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Octopus vulgaris

by Nicky Beer


The tank bubbles intermittently,
but there is no tide to sway her into grace.
Turn, and in your peripherals there’s

               a sudden flex, a time-lapse lily blossoming
into your blind spot. Trebled, as if by volition,
now spread against almost the entirety
of the glass, she obscures her habitat and commands

you to the entirety of herself, her self-
              tossed parachute of cream and coral.

But no—she can never know fully the spectacle
                of her fullest extension, her underside
a mystery only glimpsed in walleyed glance,
rather than the awesome totality now

riveting you before the tank’s illumined peep show,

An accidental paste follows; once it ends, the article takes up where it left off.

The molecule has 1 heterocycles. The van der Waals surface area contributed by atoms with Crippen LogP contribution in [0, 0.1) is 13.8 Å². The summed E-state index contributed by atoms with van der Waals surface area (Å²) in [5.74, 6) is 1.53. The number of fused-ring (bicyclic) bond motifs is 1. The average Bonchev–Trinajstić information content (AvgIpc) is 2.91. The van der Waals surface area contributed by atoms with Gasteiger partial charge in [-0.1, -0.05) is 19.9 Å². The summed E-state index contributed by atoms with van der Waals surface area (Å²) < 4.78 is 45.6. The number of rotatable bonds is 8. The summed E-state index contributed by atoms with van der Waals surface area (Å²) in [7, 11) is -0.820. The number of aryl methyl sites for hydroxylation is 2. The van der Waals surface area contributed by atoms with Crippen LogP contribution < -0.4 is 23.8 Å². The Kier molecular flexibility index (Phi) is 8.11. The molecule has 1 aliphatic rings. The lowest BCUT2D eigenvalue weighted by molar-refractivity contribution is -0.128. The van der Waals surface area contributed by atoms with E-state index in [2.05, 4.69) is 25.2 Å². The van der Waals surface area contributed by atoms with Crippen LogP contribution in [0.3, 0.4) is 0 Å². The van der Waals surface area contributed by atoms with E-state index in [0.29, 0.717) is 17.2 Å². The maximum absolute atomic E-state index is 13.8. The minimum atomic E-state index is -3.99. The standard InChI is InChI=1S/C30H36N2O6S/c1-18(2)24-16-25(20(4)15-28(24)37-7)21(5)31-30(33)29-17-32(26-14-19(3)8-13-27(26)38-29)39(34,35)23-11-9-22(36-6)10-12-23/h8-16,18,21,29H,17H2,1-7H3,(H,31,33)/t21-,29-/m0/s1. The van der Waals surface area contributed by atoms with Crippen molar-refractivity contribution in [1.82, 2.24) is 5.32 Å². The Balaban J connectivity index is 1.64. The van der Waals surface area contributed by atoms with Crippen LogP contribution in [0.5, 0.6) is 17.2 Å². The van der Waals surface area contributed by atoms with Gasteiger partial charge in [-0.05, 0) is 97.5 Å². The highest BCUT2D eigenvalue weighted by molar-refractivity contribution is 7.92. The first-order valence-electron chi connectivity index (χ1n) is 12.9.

overshadowing the static girandoles
of attendant anemone and starfish.
                                                                               Blue-

blooded, three-hearted hedonist, she arches
               into Gehry porticoes against the thick plate
                               addled by green neon, plots for the hour
when she’ll heave herself out during the night

                shift, gorge herself on the neighboring scallop
habitat.

Admit it—her splay and sprawl
               has made you blush. Just looking,
                              you think, as if such an enterprise
were safe, as if she were not
                 the pupil-Pandora she is,
                 who can open a jar if only
                  you’ll teach her.

 

Nicky Beer is the recipient of a literature fellowship from the National Endowment of the Arts and a “Discovery”/The Nation award. She’s earned a PhD from the University of Missouri-Columbia, and her poems have been published in Best American Poetry, Indiana Review, The Kenyon Review, The Nation, and elsewhere. (5/2008)


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AGNI Magazine :: published at Boston University ©2008 AGNI